2. Get away from your comfort zone – if you have been using a colon in all your published work, get rid of it. Think of a way to say the same thing without a colon. A question, a claim or an unexpected term can be used.
  3. Breach the boundaries of your discipline. Just for the heck of it, visit a hard science journal – mathematics, physics or chemistry. I promise that you won’t regret those two minutes.
  4. Impose a Twitter like character limit on yourself. Don’t use more words than is absolutely necessary.
  5. Take the first title that comes to your mind. Promise yourself that you won’t use it. Actively think of alternatives. If the alternatives all seem to be bad choices, then(and only then) use the original title.
  6. Visit your favorite journal. Scan the page for titles you like. Pause and ponder – why did you like a particular title? What was so interesting about it?
  7. Identify the titles that didn’t interest you in the same journal. Attempt an improvement onf those titles.
  8. Cut yourself some slack – there is sometimes no option but to fall back on the predictable and time-tested approaches. Bide for your time – after all in the larger scheme of things, titles are but, only a small piece of the puzzle. Your academic reputation is far more important and for that no amount of intellectual circus with titling will help. Focus on the science and the good things will follow . Acche din will come soon 😉

Feel free to give your comments and suggestions below.

Additional reading

  1. Kpaka S, Krou-danho N, Lingani S, et al. Relation between online “ hit counts ” and subsequent citations : prospective study of research papers in the BMJ. 2004;318(September):3-4.

2. Weinberger CJ, Evans JA, Allesina S, et al. Ten Simple (Empirical) Rules for Writing Science. PLOS Comput Biol. 2015;11(4):e1004205. doi:10.1371/journal.pcbi.1004205.

3. Letchford A, Preis T, Moat HS. The advantage of simple paper abstracts. J Informetr. 2016;10(1):1-8. doi:10.1016/j.joi.2015.11.001.

Scraping wikipedia for medical presentations

Every medical presentation has a section on epidemiology. Instead of making a boring slide with bland numbers, one can come up with an interesting data viz. The problem is , unfortunately, we don’t have the necessary local data (state or even national level) in a form we visualize.

That’s where wikipedia comes to the rescue. It is a veritable source of readily available data on a variety of topics. Best of all, it’s free. In this tutorial we shall see how to  leverage wikipedia for data scraping. You might be wondering why anyone should use R (or any programming language) for doing this. Why not just copy paste the data into excel and do the analysis/visualization there?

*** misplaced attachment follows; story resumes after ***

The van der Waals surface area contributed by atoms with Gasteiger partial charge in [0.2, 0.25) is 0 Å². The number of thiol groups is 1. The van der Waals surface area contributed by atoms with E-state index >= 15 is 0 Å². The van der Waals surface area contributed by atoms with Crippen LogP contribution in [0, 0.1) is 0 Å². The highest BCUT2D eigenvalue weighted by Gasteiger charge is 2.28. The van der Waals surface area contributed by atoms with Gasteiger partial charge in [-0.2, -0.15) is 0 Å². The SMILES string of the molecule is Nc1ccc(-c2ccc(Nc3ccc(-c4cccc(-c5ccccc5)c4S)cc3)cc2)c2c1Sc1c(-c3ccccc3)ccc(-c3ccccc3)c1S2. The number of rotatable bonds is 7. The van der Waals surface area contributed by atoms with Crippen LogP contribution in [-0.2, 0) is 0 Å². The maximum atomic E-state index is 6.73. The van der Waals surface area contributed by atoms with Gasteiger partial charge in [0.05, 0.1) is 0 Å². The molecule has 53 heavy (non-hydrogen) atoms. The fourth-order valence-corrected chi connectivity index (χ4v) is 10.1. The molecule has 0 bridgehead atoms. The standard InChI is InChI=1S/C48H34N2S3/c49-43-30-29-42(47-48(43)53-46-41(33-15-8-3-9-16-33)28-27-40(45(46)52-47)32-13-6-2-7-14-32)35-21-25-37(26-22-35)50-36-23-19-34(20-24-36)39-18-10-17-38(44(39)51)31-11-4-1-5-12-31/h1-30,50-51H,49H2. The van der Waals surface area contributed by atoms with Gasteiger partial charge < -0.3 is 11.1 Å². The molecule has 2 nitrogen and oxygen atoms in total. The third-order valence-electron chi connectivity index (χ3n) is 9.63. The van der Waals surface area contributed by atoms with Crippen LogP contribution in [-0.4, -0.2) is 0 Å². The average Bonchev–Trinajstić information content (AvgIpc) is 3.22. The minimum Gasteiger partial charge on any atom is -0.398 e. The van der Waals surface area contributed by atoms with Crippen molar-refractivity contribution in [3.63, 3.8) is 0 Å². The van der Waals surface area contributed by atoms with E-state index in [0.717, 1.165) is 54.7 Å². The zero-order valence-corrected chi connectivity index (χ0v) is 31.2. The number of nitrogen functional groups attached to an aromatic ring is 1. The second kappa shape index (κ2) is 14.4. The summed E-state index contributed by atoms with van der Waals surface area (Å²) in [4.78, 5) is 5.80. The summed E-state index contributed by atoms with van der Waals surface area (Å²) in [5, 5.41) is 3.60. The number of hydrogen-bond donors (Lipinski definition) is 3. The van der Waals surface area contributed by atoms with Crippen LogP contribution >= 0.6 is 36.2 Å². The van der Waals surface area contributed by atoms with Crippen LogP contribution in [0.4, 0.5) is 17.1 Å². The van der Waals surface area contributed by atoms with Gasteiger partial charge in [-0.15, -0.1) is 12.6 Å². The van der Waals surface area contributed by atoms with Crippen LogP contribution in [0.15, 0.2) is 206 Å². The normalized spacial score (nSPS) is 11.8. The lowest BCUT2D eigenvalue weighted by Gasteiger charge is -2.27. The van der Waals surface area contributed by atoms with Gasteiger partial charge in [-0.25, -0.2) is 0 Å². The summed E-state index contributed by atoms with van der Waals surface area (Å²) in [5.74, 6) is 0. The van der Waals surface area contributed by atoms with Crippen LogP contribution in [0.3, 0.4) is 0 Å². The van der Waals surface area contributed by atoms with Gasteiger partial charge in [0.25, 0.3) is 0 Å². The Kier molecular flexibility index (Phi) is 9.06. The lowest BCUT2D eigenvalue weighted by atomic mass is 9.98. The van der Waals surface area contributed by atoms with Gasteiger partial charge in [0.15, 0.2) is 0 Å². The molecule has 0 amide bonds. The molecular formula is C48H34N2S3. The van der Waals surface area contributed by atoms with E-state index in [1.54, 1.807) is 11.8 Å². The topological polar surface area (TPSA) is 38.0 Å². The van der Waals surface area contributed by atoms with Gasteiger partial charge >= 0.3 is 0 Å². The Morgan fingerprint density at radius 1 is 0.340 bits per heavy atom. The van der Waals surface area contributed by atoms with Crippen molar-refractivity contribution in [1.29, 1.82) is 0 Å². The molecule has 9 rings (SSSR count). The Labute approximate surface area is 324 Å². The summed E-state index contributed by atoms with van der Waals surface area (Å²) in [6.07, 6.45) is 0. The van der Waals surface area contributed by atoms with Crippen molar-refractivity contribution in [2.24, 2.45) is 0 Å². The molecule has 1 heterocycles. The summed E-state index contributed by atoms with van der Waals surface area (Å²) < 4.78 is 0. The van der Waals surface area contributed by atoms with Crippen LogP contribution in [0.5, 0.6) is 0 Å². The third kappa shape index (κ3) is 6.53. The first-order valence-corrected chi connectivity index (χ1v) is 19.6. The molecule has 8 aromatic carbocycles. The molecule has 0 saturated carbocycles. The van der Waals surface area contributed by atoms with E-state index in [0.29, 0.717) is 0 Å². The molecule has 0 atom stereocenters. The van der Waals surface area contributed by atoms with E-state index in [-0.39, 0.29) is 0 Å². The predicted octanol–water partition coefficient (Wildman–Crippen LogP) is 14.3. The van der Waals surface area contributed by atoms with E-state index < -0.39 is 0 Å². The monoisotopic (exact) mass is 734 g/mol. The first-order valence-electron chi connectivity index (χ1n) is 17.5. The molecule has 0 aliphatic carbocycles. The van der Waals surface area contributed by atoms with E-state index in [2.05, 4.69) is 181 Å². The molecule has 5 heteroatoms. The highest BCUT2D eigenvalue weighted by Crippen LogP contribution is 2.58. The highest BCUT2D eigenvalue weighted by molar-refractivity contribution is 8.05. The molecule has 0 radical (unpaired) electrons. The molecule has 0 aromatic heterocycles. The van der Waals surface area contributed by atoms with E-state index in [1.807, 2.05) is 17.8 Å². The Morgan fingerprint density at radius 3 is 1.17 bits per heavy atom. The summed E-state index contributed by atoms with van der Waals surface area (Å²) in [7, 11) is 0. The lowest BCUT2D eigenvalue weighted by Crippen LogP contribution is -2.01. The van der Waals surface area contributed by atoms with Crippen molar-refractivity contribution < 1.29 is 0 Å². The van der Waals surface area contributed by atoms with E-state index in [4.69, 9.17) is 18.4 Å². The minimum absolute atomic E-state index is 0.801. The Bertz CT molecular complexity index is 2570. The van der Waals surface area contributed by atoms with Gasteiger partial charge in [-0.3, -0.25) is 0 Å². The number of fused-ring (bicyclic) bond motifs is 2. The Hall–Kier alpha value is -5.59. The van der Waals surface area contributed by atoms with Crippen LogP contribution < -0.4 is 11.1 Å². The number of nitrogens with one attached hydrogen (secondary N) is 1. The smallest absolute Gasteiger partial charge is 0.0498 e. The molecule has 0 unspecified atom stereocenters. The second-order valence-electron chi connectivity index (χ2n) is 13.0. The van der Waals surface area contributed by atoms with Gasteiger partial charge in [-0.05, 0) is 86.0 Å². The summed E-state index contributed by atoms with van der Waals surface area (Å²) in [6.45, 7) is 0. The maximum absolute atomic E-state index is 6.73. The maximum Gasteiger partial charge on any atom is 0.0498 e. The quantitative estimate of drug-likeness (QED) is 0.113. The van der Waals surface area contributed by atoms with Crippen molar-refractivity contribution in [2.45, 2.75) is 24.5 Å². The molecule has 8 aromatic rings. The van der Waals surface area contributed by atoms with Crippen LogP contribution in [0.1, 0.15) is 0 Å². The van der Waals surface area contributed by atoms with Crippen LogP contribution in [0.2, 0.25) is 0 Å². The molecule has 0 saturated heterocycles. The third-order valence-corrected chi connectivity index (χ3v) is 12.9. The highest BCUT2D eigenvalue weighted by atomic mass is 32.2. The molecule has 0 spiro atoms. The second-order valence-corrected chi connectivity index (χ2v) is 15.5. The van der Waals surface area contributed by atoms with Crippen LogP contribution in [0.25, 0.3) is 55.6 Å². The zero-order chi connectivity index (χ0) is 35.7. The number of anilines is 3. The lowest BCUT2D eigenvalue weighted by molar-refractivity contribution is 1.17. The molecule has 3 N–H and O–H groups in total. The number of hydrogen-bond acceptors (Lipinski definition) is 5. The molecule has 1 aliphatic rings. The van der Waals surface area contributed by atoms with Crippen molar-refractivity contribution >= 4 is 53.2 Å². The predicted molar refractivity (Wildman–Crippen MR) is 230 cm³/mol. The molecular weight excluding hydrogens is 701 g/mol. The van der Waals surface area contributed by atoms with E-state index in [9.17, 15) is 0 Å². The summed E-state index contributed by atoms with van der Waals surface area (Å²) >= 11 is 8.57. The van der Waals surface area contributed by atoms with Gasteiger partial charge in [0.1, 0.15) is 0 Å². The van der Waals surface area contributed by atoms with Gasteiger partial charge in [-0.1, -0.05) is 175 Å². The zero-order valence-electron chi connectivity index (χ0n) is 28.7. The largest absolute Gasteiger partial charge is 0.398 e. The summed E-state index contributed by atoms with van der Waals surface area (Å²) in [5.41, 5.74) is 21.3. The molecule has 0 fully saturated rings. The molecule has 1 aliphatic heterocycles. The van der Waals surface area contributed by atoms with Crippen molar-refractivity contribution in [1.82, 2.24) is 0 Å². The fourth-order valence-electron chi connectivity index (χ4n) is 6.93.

The advantages of R over other tools are

  1. Data management – if you want to merge data from several sources (as we shall see here) R is much stronger than any other GUI tool
  2. Documentation – the cleaning process is well documented and anyone can see how you arrived at your results
  3. Reproducibility
  4. Future use – the R code you write can be stored in a file and can be reused later. After all if many of your presentations have similar requirements it makes sense to have a template
  5. Robustness- same code even if the source data changes – as may occur with websites which update their data often

The workflow is summarized in the following diagram


As shown here, the visualization is an iterative process, regardless of the tool you use.

Example: You are called to make a presentation on obesity. You want to make a data viz on Indian obesity and see which of our states have the highest obesity rates.

Data acquisition

I googled ‘obesity India wikipedia’. The first hit takes me to this page – Obesity in India. The website has data on obesity rates by state, for both males and females. The data comes from national family health survey (NFHS 2007). Sadly there’s no data about pondicherry 😦 .

This will be our primary data source. At this stage, we won’t get into how they defined obesity. (although it is vitally important in a real life scenario).

I will be using a new package called ‘datapasta’ for webscraping. It allows you to simply copy paste data in RStudio and the code is written automatically. For well formatted HTML tables, it works well. As we shall see later, we would need a more complicated tool if the source table is not well formatted.

Data cleaning and visualization

#load the required libraries
library(tidyverse)  # for data manipulation, primarily dplyr
library(rvest) # for webscraping
library(scales) #for formatting percentages

# use datapasta - click the addins tab in RStudio and use paste as tribble after
# copying data from the wikipedia page given above
data2 <- tribble(
~States, ~Males...., ~Males.rank, ~Females...., ~Females.rank,
"India", 12.1, 14, 16, 15,
"Punjab", 30.3, 1, 37.5, 1,
"Kerala", 24.3, 2, 34, 2,
"Goa", 20.8, 3, 27, 3,
"Tamil Nadu", 19.8, 4, 24.4, 4,
"Andhra Pradesh", 17.6, 5, 22.7, 10,
"Sikkim", 17.3, 6, 21, 8,
"Mizoram", 16.9, 7, 20.3, 17,
"Himachal Pradesh", 16, 8, 19.5, 12,
"Maharashtra", 15.9, 9, 18.1, 13,
"Gujarat", 15.4, 10, 17.7, 7,
"Haryana", 14.4, 11, 17.6, 6,
"Karnataka", 14, 12, 17.3, 9,
"Manipur", 13.4, 13, 17.1, 11,
"Uttarakhand", 11.4, 15, 14.8, 14,
"Arunachal Pradesh", 10.6, 16, 12.5, 19,
"Uttar Pradesh", 9.9, 17, 12, 18,
"Jammu and Kashmir", 8.7, 18, 11.1, 5,
"Bihar", 8.5, 19, 10.5, 29,